Erosi Kitsmarishvili, Georgia’s former ambassador to Russia and ex-owner and founder of Rustavi 2 TV, was found dead in a garage of the apartment block where he had lived in Tbilisi’s Vake district.
News about Kitsmarishvili’s death broke late on Tuesday afternoon. Details are sketchy, but a spokesperson for prosecutor’s office told Civil.ge that investigation has been launched under article 115 of criminal code which deals with alleged cases of bringing a victim to a suicide.
“Investigative activities are underway and I would recommend everyone to refrain from speculation; it is in everyone’s interest to establish the truth concerning the causes [of death],” Justice Minister Tea Tskulukiani told journalists.
Kitsmarishvili, who would have turned 50 next month, was actively involved in politics in 2010-2011 as one of the leaders of now defunct opposition party; he kept low profile before re-emerging on the political scene ahead of the June 15 local elections in which he ran as a mayoral candidate in his native town of Rustavi. He was third in the race with 12% of votes and in run-up to the July 12 second round of election, together with three other former candidates, threw support behind UNM’s candidate, who lost the race to GD’s candidate.
Badri Nanetashvili, co-owner of Gori-based Trialeti TV, told journalists outside apartment building where Kitsmarishvili was found dead, that he spoke on phone with Kitsmarishvili at about 2pm on July 15; Nanetashvili said that he noticed nothing unusual.
Reacting to Kitsmarishvili’s death, his friends, former or current colleagues were saying that he was often speaking about his future plans, most recently considering launching a cable TV network; they also said that they cannot believe Kitsmarishvili could have killed himself.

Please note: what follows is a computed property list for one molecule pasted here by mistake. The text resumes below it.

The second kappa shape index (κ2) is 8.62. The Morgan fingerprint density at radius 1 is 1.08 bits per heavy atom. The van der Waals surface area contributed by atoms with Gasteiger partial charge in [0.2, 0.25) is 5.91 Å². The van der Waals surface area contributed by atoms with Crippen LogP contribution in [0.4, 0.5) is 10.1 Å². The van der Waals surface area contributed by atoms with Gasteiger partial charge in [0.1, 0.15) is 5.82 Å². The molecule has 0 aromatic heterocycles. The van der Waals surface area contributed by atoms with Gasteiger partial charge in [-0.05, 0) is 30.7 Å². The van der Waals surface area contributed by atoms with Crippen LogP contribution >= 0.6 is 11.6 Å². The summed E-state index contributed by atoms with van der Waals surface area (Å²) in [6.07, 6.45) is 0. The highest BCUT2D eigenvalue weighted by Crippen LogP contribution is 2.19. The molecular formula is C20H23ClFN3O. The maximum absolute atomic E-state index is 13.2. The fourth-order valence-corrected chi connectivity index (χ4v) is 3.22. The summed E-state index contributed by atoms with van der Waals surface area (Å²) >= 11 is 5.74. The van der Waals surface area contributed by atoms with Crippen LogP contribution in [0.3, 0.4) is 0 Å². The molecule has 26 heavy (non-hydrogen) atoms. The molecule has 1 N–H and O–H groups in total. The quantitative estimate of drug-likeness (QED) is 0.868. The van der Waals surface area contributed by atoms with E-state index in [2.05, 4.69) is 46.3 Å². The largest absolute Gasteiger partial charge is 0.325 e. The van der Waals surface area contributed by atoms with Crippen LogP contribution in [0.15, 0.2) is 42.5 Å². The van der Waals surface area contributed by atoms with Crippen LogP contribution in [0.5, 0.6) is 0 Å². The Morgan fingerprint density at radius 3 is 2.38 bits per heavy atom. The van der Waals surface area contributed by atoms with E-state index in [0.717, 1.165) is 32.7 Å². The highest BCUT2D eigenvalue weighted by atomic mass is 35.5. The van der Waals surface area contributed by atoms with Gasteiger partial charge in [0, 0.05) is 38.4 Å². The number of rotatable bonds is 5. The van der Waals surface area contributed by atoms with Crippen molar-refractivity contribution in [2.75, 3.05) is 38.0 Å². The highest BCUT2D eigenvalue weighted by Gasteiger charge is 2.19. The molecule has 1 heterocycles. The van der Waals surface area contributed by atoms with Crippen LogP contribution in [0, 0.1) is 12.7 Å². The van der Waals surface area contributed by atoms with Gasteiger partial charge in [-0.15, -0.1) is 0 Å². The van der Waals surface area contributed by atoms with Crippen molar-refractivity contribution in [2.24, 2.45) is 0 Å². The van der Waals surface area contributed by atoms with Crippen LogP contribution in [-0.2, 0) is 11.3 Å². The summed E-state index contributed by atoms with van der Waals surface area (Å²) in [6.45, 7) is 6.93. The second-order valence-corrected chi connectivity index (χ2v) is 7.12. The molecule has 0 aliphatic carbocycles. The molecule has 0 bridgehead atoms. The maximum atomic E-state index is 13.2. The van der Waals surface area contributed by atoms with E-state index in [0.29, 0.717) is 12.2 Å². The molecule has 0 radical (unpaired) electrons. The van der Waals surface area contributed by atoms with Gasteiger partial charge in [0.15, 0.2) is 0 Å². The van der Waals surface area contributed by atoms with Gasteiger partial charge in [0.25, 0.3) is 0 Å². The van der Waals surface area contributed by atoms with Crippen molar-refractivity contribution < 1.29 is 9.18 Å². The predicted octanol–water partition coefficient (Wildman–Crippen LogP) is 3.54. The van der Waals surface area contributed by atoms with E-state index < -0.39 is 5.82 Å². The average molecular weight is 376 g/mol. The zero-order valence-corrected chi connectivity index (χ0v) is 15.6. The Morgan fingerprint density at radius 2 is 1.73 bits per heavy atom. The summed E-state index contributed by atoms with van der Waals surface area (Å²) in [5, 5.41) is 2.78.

Kitsmarishvili, with track record of political insider, was Mikheil Saakashvili close ally up until the August, 2008 war with Russia. In 1994 he co-founded Rustavi 2 TV, which grew into country’s major private television station; the TV channel played an important role in the 2003 Rose Revolution, which brought Mikheil Saakashvili into power. Kitsmarishvili owned shares in Rustavi 2 till 2004; how shares were re-distributed remains source of dispute up until now by his former partners.
Kitsmarishvili was Saakashvili’s one of the strategists ahead of the January, 2008 early presidential election, but broke ranks with him after accusing then President of a failure to avert the August war.
In autumn, 2010 he co-established the Georgian Party with some at the time opposition figures; among them was Sozar Subari, who is now minister in charge of prison system; Subari quit the party and joined Bidzina Ivanishvili’s Georgian Dream in late 2011. When Ivanishvili announced about intention to go into politics in October, 2011, he listed Kitsmarishvili among, what he called, “pseudo-opposition” figures and ruled out cooperation with him.